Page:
Search Engine Optimization (SEO) has come full circle back to its roots of being just another term to describe what was known as Integrated Marketing before the Internet.
When we first started “optimizing” websites a dozen years ago, SEO was a method of trying to make web page content more noticeable to the many different search engines and directories that were trying to become a household brand and eventually lost out to Google.
At that time, a few techniques of tweaking the content and code were employed to make pages stand out on the search engines, though sometimes several different versions of the same page needed to be created to cater to each search engine’s specific algorithms.
While many professional webmasters at that time were focused on flooding pages with keywords and selling clients needless bells & whistles, because they and the client did not know any better, a group of web developers and marketers starting understand that what really differentiated web pages from one another and made them desirable to both the search engines and the people who visited them was and still is unique and great content.
We get a good chuckle these days when we hear the so-called social networking experts now preaching content marketing, because that has been and always will be the only way to sell, whether it is on the web or in a the retail marketplace.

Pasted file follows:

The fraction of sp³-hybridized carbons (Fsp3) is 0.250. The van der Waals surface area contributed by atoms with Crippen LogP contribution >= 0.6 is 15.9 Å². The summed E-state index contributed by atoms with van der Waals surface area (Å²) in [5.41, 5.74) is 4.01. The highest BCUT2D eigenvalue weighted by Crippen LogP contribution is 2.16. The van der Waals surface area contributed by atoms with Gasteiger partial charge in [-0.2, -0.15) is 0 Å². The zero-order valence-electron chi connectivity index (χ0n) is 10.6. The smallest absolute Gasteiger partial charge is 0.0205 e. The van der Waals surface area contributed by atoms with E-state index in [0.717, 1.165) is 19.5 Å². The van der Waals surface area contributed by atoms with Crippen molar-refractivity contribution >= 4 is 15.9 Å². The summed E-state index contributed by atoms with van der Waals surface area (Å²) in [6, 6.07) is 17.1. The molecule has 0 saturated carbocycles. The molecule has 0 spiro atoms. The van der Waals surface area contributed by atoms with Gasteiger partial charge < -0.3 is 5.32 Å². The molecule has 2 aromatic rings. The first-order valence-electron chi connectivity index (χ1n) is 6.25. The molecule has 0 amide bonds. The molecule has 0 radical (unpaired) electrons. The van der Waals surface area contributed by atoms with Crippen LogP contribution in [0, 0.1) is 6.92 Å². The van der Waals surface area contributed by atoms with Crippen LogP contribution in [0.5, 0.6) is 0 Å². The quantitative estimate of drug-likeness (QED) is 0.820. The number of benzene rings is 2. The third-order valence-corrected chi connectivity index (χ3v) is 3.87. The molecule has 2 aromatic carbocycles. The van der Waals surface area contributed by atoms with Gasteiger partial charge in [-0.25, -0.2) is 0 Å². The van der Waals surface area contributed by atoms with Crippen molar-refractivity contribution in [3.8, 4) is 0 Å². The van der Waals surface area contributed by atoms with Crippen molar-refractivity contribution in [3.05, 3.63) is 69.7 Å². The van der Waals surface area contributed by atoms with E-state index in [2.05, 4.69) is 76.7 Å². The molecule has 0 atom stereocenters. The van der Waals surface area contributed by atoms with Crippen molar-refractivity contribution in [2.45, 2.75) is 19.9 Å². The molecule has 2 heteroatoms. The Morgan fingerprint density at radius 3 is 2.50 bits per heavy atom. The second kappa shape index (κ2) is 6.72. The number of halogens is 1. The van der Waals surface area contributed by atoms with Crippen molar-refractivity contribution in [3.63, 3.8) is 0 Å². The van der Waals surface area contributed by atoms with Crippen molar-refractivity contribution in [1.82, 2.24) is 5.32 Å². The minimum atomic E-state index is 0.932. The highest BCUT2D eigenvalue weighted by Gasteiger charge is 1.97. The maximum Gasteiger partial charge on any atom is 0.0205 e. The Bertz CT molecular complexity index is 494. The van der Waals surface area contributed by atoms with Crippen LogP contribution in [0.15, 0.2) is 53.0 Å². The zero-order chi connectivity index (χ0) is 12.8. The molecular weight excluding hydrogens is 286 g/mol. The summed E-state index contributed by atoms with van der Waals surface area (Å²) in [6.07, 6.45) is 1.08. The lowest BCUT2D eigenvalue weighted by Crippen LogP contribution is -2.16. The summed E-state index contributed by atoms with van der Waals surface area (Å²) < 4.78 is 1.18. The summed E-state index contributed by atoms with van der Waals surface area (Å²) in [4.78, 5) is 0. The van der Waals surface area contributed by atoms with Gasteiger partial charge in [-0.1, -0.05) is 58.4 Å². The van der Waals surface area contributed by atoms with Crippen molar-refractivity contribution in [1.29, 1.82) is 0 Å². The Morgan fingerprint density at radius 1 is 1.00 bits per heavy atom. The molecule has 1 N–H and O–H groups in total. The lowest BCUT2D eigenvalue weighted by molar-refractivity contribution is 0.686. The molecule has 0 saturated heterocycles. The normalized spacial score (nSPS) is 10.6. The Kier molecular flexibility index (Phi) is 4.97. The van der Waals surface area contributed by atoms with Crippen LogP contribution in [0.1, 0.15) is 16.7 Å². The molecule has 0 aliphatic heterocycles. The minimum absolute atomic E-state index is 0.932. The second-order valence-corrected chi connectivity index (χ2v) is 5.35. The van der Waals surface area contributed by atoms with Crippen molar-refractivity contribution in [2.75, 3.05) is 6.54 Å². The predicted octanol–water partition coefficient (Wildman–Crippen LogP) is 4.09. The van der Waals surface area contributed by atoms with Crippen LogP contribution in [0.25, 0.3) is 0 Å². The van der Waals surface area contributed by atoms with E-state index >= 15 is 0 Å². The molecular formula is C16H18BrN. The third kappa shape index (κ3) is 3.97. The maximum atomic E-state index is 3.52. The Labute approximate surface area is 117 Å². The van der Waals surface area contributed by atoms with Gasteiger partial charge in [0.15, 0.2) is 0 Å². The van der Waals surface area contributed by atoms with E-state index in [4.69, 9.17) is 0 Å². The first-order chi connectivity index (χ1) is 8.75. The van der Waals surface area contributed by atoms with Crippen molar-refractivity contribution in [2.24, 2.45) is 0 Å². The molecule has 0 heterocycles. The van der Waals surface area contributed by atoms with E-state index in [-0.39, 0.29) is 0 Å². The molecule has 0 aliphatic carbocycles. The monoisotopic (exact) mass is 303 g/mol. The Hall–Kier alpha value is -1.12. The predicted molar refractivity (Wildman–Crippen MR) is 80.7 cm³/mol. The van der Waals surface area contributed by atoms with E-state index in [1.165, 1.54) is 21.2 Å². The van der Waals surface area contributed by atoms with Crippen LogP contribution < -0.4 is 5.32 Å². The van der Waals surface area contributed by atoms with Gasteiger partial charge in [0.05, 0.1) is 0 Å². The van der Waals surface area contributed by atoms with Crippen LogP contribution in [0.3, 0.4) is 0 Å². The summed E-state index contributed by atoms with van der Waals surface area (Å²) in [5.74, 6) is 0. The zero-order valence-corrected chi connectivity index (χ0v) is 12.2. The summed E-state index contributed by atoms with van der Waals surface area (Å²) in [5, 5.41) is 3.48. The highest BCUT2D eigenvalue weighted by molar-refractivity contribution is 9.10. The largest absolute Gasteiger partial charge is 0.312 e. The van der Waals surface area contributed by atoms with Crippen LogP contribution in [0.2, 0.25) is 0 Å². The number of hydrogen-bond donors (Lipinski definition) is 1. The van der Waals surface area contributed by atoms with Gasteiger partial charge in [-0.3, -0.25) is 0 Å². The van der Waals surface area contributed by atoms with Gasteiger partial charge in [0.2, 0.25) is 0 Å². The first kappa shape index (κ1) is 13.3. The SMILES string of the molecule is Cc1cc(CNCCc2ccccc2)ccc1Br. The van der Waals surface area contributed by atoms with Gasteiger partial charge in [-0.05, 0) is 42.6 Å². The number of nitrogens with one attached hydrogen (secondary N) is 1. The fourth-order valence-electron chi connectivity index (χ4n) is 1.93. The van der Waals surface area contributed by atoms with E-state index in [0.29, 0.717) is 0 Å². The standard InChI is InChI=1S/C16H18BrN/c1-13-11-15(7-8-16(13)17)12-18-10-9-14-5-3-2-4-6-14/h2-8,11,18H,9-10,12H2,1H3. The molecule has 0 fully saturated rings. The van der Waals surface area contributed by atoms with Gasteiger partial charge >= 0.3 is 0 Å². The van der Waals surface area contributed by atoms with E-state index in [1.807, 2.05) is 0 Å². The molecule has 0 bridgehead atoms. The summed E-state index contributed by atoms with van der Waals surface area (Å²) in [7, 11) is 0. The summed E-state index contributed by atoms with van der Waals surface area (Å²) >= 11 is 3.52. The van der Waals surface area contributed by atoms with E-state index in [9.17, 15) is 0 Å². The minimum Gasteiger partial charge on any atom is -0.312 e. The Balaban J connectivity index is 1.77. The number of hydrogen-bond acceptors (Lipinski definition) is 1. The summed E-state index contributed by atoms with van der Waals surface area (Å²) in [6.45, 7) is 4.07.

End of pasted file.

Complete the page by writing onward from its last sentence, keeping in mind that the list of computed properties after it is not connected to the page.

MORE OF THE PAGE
If you think of your products and services as content (think iPhone or Bugatti Veyron or luxury suites in a sports arena), you can understand how the buying public will wait in line to pay top dollars if your offering is worthy of the attention.
If your marketing promotional content – your website, Facebook page, e-newsletter, Google+ Local page, tweets, blogs, etc. – is more creative than the competition and it reaches me in the right place with the right price at the right time, then I am much more likely to buy your stuff than your competitors’ stuff.
From Google’s perspective, they are much more likely to rank my content at the top if it is more unique than my competitors’ content and if they can find it in the right places (mentioned above) at the right time (the next time someone searches for what I sell – even if they don’t know my brand or that my product exists).
Content marketing has always been the way to sell, it has just been referred to by various names throughout the ages. Though the tried and true concept of the Four P’s of Marketing – product, price, place and promotion – has been adjusted for the current age to the Seven C’s, it always come down to content ruling the mind of the buyer.
The Seven C’s will someday evolve into another marketing mix concept, but it will be based on the old-fashioned but still relevant and effective notion that Content is King.